Rambling Thoughts About the Best Picture Nominees

I finally caught up with The Artist and Midnight in Paris this past week, bringing my paltry total up to five of the nine Best Picture nominees that I’ve seen. I can’t promise that I’ll see those other four, either before or even after the Oscar is handed out. But I have some rambling thoughts about the five that I have seen.

Hugo
Martin Scorsese has long been a proponent of preserving older films, of honoring the rich history of cinema. It’s a noble goal and a trait that makes him extremely likable to film nerds like yours truly. His passion for that project shines through in Hugo, which is essentially Scorsese’s love letter to the silent era. It features nods to Safety Last, The General, and the entire catalogue of Georges Méliès. That part of the film absolutely thrills me. And the 3D was completely eye-opening for me. It’s a much-maligned medium, but I’d venture that it’s much-maligned because nobody is using it the way Scorsese did in Hugo. That said, the story falls a tiny bit flat. I’ll always welcome a Best Picture victory for Scorsese because he’s one of the very best directors in film history and I think the world of the man. I’d be pleased if Hugo won… but I’m not convinced that it’s the best film.

Moneyball
As a baseball nerd, Moneyball is seemingly a film right after my heart. It uses Michael Lewis’ book of the same name as source material. It’s an in-depth look at advanced metrics in the game of baseball, and focuses its gaze on the fascinating and divisive (amongst baseball fans) Billy Beane. Unfortunately, it failed to speak to the hard-core baseball fan in me because it took a lot of simple events and turned them into things that would never happen in the game of baseball. It was sloppily constructed, with a family side-story that was utterly meaningless because there wasn’t nearly enough time spent on it. It was a fine film and I enjoyed it, but I think it’s undeserving of a Best Picture nomination.

Midnight in Paris
It’s funny how similar this was, thematically, to Scorsese’s Hugo. A legendary director–this time, Woody Allen–uses his film to pay proper homage to his artistic heroes of the early 20th century. We get to meet Cole Porter, Luis Buñuel, Salvador Dali, get a brief mention of Jean Cocteau, Gertrude Stein, and many others, all come to life in the magical world of Gil Pender (Owen Wilson). In many ways, it’s a blend of the two Woody Allens we’ve come to know and love–the cinephile philosopher, and the neurotic comedian. I enjoyed it tremendously, and the city of Paris looks as aesthetically appealing as ever. My only minor gripe here is that Owen Wilson’s impersonation of Woody Allen wears thin, and I say that as someone who likes Owen Wilson. Much like with Hugo, I’d be thrilled to see Woody Allen’s film win a Best Picture award, but I can’t honestly say that I felt it was the best film. It’d be a worthy winner, but perhaps not the most worthy.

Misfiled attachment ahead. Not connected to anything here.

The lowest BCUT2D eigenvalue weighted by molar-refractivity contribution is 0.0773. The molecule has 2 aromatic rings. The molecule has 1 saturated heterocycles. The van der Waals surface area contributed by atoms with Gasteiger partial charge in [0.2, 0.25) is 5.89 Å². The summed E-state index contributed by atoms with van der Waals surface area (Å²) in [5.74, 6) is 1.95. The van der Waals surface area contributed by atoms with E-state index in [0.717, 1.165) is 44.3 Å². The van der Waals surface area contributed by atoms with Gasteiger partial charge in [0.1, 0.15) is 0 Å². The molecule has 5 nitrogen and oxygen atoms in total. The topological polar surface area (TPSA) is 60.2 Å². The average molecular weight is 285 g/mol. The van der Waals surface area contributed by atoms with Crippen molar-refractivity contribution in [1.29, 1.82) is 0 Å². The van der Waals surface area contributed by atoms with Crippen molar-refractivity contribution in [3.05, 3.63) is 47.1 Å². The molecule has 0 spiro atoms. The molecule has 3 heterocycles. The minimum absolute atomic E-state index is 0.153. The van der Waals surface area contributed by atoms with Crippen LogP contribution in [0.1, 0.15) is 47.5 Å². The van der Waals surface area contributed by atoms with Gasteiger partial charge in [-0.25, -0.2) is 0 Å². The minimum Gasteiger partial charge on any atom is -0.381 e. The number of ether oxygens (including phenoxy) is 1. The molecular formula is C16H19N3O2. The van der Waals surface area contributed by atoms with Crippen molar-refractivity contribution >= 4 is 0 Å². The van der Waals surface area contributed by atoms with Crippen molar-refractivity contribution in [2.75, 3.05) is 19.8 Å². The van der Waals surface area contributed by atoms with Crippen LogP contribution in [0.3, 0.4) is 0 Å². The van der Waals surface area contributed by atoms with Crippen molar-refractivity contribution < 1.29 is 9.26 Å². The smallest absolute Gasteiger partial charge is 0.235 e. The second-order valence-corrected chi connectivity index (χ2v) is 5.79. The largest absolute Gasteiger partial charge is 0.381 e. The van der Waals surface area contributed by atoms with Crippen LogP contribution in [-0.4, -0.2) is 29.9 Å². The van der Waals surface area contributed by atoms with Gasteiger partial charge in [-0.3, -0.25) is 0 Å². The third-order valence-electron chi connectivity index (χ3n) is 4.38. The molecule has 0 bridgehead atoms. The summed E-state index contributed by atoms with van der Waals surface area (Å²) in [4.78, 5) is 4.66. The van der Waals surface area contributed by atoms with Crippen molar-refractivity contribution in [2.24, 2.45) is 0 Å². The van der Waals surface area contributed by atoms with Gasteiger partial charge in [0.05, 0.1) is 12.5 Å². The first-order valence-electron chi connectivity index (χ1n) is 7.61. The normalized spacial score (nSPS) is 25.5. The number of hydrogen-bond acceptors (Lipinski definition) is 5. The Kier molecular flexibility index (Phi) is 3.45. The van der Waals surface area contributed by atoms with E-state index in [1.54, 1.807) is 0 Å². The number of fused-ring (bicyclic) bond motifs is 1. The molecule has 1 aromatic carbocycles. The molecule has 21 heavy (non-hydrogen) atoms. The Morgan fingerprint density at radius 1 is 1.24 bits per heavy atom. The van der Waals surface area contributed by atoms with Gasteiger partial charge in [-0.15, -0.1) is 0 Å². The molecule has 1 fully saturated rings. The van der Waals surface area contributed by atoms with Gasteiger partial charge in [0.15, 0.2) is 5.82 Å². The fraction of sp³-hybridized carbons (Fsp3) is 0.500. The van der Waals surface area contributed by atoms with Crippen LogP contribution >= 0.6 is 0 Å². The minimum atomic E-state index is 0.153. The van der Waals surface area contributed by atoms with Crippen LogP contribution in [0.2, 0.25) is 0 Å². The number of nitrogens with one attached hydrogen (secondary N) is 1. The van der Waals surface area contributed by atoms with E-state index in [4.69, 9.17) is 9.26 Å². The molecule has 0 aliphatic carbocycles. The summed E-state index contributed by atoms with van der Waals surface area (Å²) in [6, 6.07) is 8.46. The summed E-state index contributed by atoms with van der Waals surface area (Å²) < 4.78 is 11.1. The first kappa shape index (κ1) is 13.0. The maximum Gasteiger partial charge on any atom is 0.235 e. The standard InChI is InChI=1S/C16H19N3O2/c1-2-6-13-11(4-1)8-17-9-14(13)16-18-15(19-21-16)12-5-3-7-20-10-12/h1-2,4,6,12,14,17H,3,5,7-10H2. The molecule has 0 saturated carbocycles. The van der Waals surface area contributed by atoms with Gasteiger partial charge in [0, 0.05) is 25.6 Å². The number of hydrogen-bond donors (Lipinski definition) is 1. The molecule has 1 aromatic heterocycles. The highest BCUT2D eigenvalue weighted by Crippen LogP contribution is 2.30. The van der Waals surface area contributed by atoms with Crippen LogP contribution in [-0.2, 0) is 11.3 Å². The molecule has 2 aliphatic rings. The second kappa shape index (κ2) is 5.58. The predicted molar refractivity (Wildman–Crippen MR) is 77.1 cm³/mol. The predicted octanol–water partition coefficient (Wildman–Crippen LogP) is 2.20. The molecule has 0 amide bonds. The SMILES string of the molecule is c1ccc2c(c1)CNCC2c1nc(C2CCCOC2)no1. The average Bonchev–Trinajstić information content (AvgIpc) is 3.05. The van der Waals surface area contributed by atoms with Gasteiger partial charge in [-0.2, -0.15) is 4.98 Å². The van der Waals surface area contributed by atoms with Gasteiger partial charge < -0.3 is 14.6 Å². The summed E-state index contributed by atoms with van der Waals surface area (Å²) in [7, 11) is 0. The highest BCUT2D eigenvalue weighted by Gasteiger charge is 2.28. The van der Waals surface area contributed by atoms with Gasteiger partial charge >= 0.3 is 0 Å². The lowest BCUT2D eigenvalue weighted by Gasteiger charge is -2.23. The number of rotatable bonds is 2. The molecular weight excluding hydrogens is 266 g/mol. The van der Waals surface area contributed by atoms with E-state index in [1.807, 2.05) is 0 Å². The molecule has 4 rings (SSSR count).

The Artist
I had only one real issue with The Artist, and it’s a minor one. It was a bit obvious at times–people stepping on a poster featuring the face of George Valentin, Peppy starring in a film called “The Guardian Angel” and the like. Everything else about this movie was phenomenal. It captured the silent era perfectly, while playing with the conventions of the silent era at key moments to bring about deconstruction. The concept was inventive and creative, and was executed almost flawlessly. And since we’re talking so much about homage with this year’s nominees, The Artist tips its cap to Singing in the Rain along with a thousand silent films. The best compliment I can pay to this movie is that I want to live in a world where more directors and studios put as much thought, effort, and creativity into their products as the creators and makers of The Artist did. And of the five Best Picture nominees that I’ve seen, this is the one that I feel is most deserving of the honor.

The Tree of Life
At a recent Oscar roundtable hosted by Newsweek, Christopher Plummer managed to say exactly how I felt about The Tree of Life. “Terry gets terribly involved in poetic shots, which are gorgeous, they are paintings all of them, but he gets lost in that and the stories get diffused”, said Plummer, in reference to Tree of Life director Terrence Malick. I think that’s completely spot-on pertaining to Tree of Life. Twenty minutes of streams and nature and dinosaurs and astronomy might be completely breathtaking–and in this case, they absolutely are–but they do little to advance the story. And while trying to convey such a high concept. like Malick was attempting to do, there’s no room for that type of thing, at least not as indulgent as it was. Even if those portions had been cut in half, I’d be willing to go along with Malick on it. It might even be a tremendous artistic achievement instead of the flawed piece that resulted. I don’t necessarily mind that it received a nomination, but I would most certainly prefer that it not win.

That leaves The Descendants, The Help, War Horse, and Extremely Loud and Incredibly Close as the missing quartet. Of those, I’m most intrigued by The Descendants. The others, on the surface, seem an awful lot like Oscar Bait. I hate to use that term because it’s so dismissive, and I’m sure all three of them have their charms and reasons for their nominations. And any time you’re talking about a Spielberg film, you can find something to enjoy. I don’t doubt that War Horse would fall in that category. All the same, my interest in the others falls between middling and non-existent.

Which of the Oscar nominees have you seen, and which do you feel should win?


23 Comments